Antibacterial Soap: Protection or Poison?
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A lot of people think that antibacterial soap is a good idea. They see it as an added layer of protection against all the bad germs out there--a necessity with kids and during cold and flu season.
I completely disagree. We don’t use antibacterial soap in our house AT ALL.
“So what gives, Mama?” you say. “Are you pro-germ? Is this some green-and-crunchy thing? Are you TRYING to get sick?”
No, no, and no.
My objection to antibacterial soap lies in one toxic ingredient: triclosan.
Triclosan causes endocrine disruption at very low doses. It produces adverse developmental, reproductive, neurological, and immune effects in both humans and wildlife. source
Triclosan is persistent and bioaccumulative in wildlife. This means it doesn’t break down in the environment and it builds up in food chains--posing risks to human health and ecosystems. source
Triclosan causes severe hormone disruption in wildlife. It changes testosterone concentration in male rats and hastens puberty in female rats. source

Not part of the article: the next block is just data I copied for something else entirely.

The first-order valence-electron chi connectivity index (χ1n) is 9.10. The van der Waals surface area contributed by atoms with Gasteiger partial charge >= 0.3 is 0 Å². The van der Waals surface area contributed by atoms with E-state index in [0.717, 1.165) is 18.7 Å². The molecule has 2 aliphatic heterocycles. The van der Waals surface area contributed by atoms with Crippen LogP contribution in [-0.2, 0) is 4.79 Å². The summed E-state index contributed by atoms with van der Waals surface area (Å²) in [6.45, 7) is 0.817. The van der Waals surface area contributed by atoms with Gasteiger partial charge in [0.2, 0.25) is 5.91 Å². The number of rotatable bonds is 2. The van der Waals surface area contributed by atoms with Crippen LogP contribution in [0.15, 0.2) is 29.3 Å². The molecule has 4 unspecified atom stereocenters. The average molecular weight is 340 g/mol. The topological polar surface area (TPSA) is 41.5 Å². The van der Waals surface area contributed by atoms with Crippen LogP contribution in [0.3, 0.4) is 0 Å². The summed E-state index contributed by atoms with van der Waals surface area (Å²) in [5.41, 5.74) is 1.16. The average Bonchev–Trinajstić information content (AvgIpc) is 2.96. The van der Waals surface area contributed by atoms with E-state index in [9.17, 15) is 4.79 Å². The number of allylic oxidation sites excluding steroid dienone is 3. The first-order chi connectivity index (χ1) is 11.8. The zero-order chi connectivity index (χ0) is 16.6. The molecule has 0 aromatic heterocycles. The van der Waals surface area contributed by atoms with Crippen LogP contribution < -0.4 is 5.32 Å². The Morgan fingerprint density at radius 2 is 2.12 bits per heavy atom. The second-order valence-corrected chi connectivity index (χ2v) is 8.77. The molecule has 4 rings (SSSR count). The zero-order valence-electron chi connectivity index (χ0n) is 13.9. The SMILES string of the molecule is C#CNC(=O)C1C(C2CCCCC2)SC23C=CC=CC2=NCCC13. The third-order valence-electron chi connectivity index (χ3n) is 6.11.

Is your skin crawling yet? Sorry, there’s more.
At Virginia Tech University, a team of researchers reported that triclosan interacts with the chlorine in tap water and degrades to produce chloroform, which is both toxic and carcinogenic following inhalation or skin absorption. source
What can you use instead?
Good news--plain old soap and warm water works just fine to get rid of germs. source
For an extra boost, make our own moisturizing foaming hand soap, and add immune-boosting essential oils. Learn more about my trusted brand of essential oils here.
Just a reminder: I’m not a doctor, and I don’t play one on TV. Please do your own research and decide for yourself!
No time to make your own soap? Here's a brand I trust--add a few drops of essential oil and you're ready to go.